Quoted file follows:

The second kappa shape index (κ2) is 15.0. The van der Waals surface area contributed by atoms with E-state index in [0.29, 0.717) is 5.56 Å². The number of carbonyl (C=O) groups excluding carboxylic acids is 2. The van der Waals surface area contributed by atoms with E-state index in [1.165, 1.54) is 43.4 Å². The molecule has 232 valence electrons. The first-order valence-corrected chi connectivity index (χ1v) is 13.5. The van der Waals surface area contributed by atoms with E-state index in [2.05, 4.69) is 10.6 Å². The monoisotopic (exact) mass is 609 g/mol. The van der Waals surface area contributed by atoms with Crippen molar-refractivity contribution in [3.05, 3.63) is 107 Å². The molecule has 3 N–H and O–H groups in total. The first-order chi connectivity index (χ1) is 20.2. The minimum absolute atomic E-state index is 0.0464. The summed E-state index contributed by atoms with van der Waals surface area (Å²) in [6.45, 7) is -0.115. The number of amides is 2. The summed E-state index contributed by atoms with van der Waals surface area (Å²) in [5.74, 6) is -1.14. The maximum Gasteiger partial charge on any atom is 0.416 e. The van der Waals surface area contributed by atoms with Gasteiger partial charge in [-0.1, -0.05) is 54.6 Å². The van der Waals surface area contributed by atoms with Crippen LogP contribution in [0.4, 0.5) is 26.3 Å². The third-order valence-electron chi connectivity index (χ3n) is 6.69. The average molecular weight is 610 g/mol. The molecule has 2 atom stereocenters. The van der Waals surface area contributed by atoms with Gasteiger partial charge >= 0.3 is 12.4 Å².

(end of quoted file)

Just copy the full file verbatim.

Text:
The second kappa shape index (κ2) is 15.0. The van der Waals surface area contributed by atoms with E-state index in [0.29, 0.717) is 5.56 Å². The number of carbonyl (C=O) groups excluding carboxylic acids is 2. The van der Waals surface area contributed by atoms with E-state index in [1.165, 1.54) is 43.4 Å². The molecule has 232 valence electrons. The first-order valence-corrected chi connectivity index (χ1v) is 13.5. The van der Waals surface area contributed by atoms with E-state index in [2.05, 4.69) is 10.6 Å². The monoisotopic (exact) mass is 609 g/mol. The van der Waals surface area contributed by atoms with Crippen molar-refractivity contribution in [3.05, 3.63) is 107 Å². The molecule has 3 N–H and O–H groups in total. The first-order chi connectivity index (χ1) is 20.2. The minimum absolute atomic E-state index is 0.0464. The summed E-state index contributed by atoms with van der Waals surface area (Å²) in [6.45, 7) is -0.115. The number of amides is 2. The summed E-state index contributed by atoms with van der Waals surface area (Å²) in [5.74, 6) is -1.14. The maximum Gasteiger partial charge on any atom is 0.416 e. The van der Waals surface area contributed by atoms with Gasteiger partial charge in [-0.1, -0.05) is 54.6 Å². The van der Waals surface area contributed by atoms with Crippen LogP contribution in [0.4, 0.5) is 26.3 Å². The third-order valence-electron chi connectivity index (χ3n) is 6.69. The average molecular weight is 610 g/mol. The molecule has 2 atom stereocenters. The van der Waals surface area contributed by atoms with Gasteiger partial charge >= 0.3 is 12.4 Å².